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Old 04-15-2009, 05:08 PM  
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Originally Posted by DaveyDIY View Post
It's also my understanding that the older stuff had asbestos in it?
Asbestos has been used in everything from plaster to toothpaste.

Did you know that asbestos is still being used in automotive brake pads and shoes? It's true. Years ago they banned asbestos in most products, but there was a baby squabble between the various government departments, all of which have some jurisdiction on what gets put into cars that drive on public highways, and the spat hasn't been resolved, so any legislation concerning the use of asbestos in automotive brake shoes has been in limbo since the 1980's. GM used asbestos in the brake shoes of their new Chevrolet Cavaliers and Pontiac Sunbirds up to as recently as 2002. Most American brake shoe manufacturers have stopped using asbestos in their brakes shoes, but the offshore manufacturers in China, Taiwan and Malaysia still use it in their brake shoes, including those that they export to North America.

Asbestos in Automobiles | Mesothelioma & Other Health Risks

Did you know that the airborne asbestos fiber content in the State parks around San Fransisco has been measured to be fifty (50) times higher than would be allowed in a workplace without the workers having to wear special dust masks to protect them from asbestos fibers.

Asbestos is one of the most abundant minerals in the Earth's crust and there are places on this Earth where there are large outcroppings of serpentine rock right at the surface. This is both the State Rock of California, and the rock with the highest naturally occuring asbestos fiber content. Essentially all of California has asbestos bearing rock right at the surface. It was these rocks that were crushed to make the gravel roads through the state parks in California, and when cars drove over those roads the rocks would grind against each other under the weight of the tires, releasing huge clouds of dust full of asbestos fibers. California went from allowing up to 50% of this rock in the gravel used for roads, to 5 percent, and then down to 0.1 percent as the air quality measurements were taken.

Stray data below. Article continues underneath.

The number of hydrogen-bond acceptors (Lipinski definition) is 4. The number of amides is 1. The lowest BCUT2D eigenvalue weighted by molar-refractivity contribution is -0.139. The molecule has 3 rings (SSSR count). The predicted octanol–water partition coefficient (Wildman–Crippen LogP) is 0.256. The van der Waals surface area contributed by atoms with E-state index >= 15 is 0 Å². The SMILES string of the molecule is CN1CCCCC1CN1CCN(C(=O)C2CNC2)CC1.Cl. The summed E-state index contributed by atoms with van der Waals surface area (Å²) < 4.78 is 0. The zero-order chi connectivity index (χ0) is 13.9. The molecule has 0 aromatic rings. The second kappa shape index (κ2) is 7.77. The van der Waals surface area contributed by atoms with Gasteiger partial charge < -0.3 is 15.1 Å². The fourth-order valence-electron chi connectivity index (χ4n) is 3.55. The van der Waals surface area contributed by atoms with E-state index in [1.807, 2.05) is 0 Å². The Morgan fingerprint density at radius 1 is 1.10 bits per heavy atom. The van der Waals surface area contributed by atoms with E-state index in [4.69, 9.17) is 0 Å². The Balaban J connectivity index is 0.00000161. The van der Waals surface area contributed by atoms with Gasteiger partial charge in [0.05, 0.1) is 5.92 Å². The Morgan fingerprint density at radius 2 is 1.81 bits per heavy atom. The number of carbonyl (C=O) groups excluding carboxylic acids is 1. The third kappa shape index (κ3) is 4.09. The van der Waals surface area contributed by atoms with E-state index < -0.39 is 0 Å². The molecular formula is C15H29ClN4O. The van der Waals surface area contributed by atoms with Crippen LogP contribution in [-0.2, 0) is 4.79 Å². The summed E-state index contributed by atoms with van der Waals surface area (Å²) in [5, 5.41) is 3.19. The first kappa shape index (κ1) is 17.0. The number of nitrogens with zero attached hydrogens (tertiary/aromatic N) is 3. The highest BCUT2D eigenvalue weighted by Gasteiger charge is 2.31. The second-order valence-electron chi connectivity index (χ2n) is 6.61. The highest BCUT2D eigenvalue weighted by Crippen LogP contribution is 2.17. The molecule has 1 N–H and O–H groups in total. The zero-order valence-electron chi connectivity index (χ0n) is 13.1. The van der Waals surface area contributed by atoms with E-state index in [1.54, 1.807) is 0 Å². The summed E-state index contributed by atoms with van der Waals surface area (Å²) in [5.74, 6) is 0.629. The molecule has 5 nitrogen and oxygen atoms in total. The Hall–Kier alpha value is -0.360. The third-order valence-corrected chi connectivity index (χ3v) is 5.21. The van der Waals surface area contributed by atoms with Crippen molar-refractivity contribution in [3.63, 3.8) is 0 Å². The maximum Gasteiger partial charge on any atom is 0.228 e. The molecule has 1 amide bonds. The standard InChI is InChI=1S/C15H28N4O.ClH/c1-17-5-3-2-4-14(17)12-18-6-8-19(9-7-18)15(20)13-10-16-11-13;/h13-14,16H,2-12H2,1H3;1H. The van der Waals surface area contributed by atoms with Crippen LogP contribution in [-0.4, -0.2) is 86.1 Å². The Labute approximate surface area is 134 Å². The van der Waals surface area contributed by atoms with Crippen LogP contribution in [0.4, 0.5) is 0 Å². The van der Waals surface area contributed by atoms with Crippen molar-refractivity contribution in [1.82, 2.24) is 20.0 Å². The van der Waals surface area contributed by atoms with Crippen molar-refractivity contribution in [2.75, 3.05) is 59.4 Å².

This web page:

California Mesothelioma, Asbestos Cancer, & Asbestos Exposure Risks

relates the results of studies done by the California EPA into asbestos exposure in the very affluent "El Dorado Hills" area in El Dorado County in California which was built right on top of a large naturally occuring asbestos deposit:

"In February 2002, during the constructions of two new soccer fields at the community's Oak Ridge High School, veins of minerals bearing asbestos were discovered. When a citizen petitioned the EPA to test for asbestos, the EPA decided to assess the threat of NOA (Naturally Occuring Asbestos) in the area - regardless of strong opposition from some civic leaders in El Dorado Hills. In October 2004, donning protective white jumpsuits and safety respirators, EPA agents played in parks as local children would, tossing balls, kicking soccer balls around, biking and running - all the while taking air samples. More than 450 air samples were taken throughout the community, and in May 2005 the EPA released its findings. Almost every one of the samples contained asbestos fibers. Oddly enough, the EPA didn't feel it necessary to detail the results, as the report does not specify the toxicity level of samples, nor does it clearly quantify the potential health risks to residents. Instead, the report simply states that test results and exposure levels are "of concern."